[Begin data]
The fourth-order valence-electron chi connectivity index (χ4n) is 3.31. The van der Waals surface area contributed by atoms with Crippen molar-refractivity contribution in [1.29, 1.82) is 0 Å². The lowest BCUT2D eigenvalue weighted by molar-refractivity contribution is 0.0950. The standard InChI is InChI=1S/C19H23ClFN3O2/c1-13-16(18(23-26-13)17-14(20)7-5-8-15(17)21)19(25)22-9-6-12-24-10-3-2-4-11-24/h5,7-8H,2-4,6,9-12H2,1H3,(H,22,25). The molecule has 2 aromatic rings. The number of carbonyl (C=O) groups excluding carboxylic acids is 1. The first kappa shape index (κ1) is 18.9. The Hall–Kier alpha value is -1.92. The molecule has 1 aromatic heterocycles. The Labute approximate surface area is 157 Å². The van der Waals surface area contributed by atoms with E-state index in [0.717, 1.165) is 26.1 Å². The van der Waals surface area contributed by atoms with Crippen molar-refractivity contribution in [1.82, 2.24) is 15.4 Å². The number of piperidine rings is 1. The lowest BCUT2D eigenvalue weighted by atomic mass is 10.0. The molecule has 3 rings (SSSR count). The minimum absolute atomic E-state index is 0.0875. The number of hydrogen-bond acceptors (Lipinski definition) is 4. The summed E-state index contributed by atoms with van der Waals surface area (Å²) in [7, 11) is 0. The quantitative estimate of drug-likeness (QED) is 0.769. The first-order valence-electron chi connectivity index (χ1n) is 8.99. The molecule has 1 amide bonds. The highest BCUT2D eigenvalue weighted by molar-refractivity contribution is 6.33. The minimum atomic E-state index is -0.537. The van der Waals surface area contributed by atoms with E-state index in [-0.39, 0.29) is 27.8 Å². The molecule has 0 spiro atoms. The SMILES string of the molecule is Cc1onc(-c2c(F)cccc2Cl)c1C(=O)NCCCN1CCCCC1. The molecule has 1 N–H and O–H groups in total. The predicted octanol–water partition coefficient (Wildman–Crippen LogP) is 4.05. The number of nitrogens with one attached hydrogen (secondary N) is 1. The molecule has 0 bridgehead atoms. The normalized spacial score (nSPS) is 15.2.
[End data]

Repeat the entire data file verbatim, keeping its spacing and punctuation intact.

The fourth-order valence-electron chi connectivity index (χ4n) is 3.31. The van der Waals surface area contributed by atoms with Crippen molar-refractivity contribution in [1.29, 1.82) is 0 Å². The lowest BCUT2D eigenvalue weighted by molar-refractivity contribution is 0.0950. The standard InChI is InChI=1S/C19H23ClFN3O2/c1-13-16(18(23-26-13)17-14(20)7-5-8-15(17)21)19(25)22-9-6-12-24-10-3-2-4-11-24/h5,7-8H,2-4,6,9-12H2,1H3,(H,22,25). The molecule has 2 aromatic rings. The number of carbonyl (C=O) groups excluding carboxylic acids is 1. The first kappa shape index (κ1) is 18.9. The Hall–Kier alpha value is -1.92. The molecule has 1 aromatic heterocycles. The Labute approximate surface area is 157 Å². The van der Waals surface area contributed by atoms with E-state index in [0.717, 1.165) is 26.1 Å². The van der Waals surface area contributed by atoms with Crippen molar-refractivity contribution in [1.82, 2.24) is 15.4 Å². The number of piperidine rings is 1. The lowest BCUT2D eigenvalue weighted by atomic mass is 10.0. The molecule has 3 rings (SSSR count). The minimum absolute atomic E-state index is 0.0875. The number of hydrogen-bond acceptors (Lipinski definition) is 4. The summed E-state index contributed by atoms with van der Waals surface area (Å²) in [7, 11) is 0. The quantitative estimate of drug-likeness (QED) is 0.769. The first-order valence-electron chi connectivity index (χ1n) is 8.99. The molecule has 1 amide bonds. The highest BCUT2D eigenvalue weighted by molar-refractivity contribution is 6.33. The minimum atomic E-state index is -0.537. The van der Waals surface area contributed by atoms with E-state index in [-0.39, 0.29) is 27.8 Å². The molecule has 0 spiro atoms. The SMILES string of the molecule is Cc1onc(-c2c(F)cccc2Cl)c1C(=O)NCCCN1CCCCC1. The molecule has 1 N–H and O–H groups in total. The predicted octanol–water partition coefficient (Wildman–Crippen LogP) is 4.05. The number of nitrogens with one attached hydrogen (secondary N) is 1. The molecule has 0 bridgehead atoms. The normalized spacial score (nSPS) is 15.2.